SOCRRA has permission to use the site until Sept. 19, but McKeen says they plan on having the trash removed by Sept. 2. There is no more incoming trash to that location, only outgoing. SOCRRA has brought in additional equipment, including a large grappling crane to load trash into top-load trucks. “I was there today,” he said. “My guess is it’s a quarter gone.”
Their goal is to have Madison Heights cleared out by Sept. 2, and Troy cleared out by Sept. 5. “We’re moving well over 1,000 tons a day,” he said.
Because of the massive amounts of trash, and the increased truck traffic, SOCRRA has closed it recycling facility to the public at least through the end of the week. Recycling is being collected curbside but drop-off services, including battery disposal and paper shredding, is temporarily not available.
As the rush of emergency wears off, communities are going to have to contend with the financial issue. SOCRRA is comprised of member communities who work together to have better trash disposal rates and a strong recycling program. Berkley, Beverly Hills, Birmingham, Clawson, Ferndale, Hazel Park, Huntington Woods, Lathrup Village, Oak Park, Pleasant Ridge, Royal Oak and Troy are all involved. Communities pay based on tonnage.
“Data is the most important thing now,” McKeen said. Not only do they want to know how many truckloads were dropped off, they are looking for data from cities about how much their expenses have been for additional overtime hours, equipment rental, additional contracting etc. The data will help SOCRRA understand the scope and real cost of the disaster, and will help as they work with Oakland County to try and get Federal assistance.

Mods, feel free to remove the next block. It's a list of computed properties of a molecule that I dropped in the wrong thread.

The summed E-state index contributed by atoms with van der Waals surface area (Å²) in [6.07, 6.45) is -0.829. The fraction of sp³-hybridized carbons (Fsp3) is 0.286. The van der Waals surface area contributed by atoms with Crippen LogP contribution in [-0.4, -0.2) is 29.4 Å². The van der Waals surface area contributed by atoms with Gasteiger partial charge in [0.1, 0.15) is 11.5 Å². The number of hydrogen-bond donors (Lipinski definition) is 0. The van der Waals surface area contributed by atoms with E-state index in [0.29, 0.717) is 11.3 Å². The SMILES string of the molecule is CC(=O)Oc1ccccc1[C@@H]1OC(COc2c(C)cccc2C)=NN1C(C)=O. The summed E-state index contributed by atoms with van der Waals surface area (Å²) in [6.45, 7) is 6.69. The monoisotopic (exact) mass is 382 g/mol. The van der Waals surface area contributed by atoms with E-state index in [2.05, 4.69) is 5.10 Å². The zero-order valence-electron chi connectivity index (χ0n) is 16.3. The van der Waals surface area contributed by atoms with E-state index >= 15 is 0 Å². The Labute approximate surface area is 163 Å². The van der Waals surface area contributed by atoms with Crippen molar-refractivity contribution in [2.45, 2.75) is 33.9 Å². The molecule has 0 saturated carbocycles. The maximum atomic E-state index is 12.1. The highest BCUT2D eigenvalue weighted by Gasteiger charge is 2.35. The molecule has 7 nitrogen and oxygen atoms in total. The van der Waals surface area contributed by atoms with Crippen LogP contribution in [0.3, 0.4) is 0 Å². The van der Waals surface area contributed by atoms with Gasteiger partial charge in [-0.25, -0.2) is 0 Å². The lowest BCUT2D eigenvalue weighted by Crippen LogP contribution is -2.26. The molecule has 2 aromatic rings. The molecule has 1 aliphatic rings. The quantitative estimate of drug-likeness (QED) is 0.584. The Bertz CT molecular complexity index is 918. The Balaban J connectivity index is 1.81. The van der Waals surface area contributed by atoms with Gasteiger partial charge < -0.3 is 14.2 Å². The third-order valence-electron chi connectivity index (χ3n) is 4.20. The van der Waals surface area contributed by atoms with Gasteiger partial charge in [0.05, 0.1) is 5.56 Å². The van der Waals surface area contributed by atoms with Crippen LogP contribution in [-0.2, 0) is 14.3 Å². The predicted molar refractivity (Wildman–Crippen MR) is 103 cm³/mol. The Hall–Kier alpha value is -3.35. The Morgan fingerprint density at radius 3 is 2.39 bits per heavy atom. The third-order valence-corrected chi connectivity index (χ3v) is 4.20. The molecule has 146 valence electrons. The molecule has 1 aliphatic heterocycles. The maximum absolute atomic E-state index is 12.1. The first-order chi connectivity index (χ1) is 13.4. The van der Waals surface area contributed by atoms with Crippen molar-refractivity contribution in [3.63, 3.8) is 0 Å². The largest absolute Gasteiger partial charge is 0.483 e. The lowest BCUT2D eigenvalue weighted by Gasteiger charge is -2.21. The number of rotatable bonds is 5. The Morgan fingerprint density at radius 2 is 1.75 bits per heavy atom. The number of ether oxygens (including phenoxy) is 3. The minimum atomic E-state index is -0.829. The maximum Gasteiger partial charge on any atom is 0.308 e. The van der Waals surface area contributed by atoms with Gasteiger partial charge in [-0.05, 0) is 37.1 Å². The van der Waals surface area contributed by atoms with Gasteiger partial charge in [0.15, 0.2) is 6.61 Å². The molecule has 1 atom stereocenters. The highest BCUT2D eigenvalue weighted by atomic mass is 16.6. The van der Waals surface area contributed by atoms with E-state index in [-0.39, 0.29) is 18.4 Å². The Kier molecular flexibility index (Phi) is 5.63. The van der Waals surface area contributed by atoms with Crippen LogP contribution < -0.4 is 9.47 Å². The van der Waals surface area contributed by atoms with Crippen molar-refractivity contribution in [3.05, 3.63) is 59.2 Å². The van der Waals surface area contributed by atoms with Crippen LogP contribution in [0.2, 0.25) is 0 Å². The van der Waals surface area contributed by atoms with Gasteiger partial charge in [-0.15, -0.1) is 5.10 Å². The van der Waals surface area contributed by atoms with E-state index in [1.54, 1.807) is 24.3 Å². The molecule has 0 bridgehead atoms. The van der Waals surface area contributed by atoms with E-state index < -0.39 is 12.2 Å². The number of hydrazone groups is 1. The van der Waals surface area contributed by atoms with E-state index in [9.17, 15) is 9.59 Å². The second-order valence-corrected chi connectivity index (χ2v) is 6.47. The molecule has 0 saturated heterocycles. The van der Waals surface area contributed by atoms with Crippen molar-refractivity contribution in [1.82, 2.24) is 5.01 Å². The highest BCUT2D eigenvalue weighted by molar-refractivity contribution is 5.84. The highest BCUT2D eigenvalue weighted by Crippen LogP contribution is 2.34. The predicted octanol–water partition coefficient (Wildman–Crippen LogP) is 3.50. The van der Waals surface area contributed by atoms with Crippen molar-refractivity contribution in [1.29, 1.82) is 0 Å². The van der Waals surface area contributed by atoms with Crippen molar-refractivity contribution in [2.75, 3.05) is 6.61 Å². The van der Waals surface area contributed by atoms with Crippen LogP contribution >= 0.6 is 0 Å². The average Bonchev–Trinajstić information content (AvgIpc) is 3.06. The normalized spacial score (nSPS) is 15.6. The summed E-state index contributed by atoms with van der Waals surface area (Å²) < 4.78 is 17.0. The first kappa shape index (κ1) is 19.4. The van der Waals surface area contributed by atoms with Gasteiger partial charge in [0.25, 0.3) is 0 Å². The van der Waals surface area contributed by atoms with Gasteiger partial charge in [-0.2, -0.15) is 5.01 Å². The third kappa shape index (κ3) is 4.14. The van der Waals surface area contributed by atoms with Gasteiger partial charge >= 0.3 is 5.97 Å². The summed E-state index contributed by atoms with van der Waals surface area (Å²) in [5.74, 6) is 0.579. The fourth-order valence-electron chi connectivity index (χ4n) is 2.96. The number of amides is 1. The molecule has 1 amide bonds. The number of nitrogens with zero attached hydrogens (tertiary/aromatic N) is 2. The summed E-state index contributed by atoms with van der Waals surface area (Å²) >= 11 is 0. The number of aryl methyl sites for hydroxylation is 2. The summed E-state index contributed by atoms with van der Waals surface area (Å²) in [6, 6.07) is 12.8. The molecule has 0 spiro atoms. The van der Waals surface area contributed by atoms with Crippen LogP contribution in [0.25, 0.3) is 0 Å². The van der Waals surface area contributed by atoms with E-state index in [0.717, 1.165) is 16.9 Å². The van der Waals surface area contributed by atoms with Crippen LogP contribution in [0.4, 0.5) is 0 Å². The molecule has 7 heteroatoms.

“As far as the cost, we have no idea yet,” he said, adding that he expects to have some initial estimates by their October meeting. September will be spent collecting and analyzing reports from the communities.
In addition to the stress of logistically handling mass amounts of waste, dealing with flood damage to city properties, coordinating extra workers, and managing the crisis, many DPW heads and city leaders faced numerous concerns and complaints from residents. “What can I tell people?” was a common question through the crisis.
“There was no way we could have planned for this,” McKeen said. “This was a massive rain event and we did the best we could in emergency circumstances.”
McKeen expressed thanks for all the DPW crews, trash contractors and workers who put in many hours to clean the communities up, noting that many employees also had water damage in their own homes to contend with on top of the longer hours.
The numbers below are current as of Aug 24, 2014, and do not include tonnage by Rizzo Services and Waste Management:
|Tonnage since flood
|“normal” weekly tonnage
|“normal” weeks since flood
For more information on SOCRRA see http://www.socrra.org/.
For previous Flood stories and resources, see: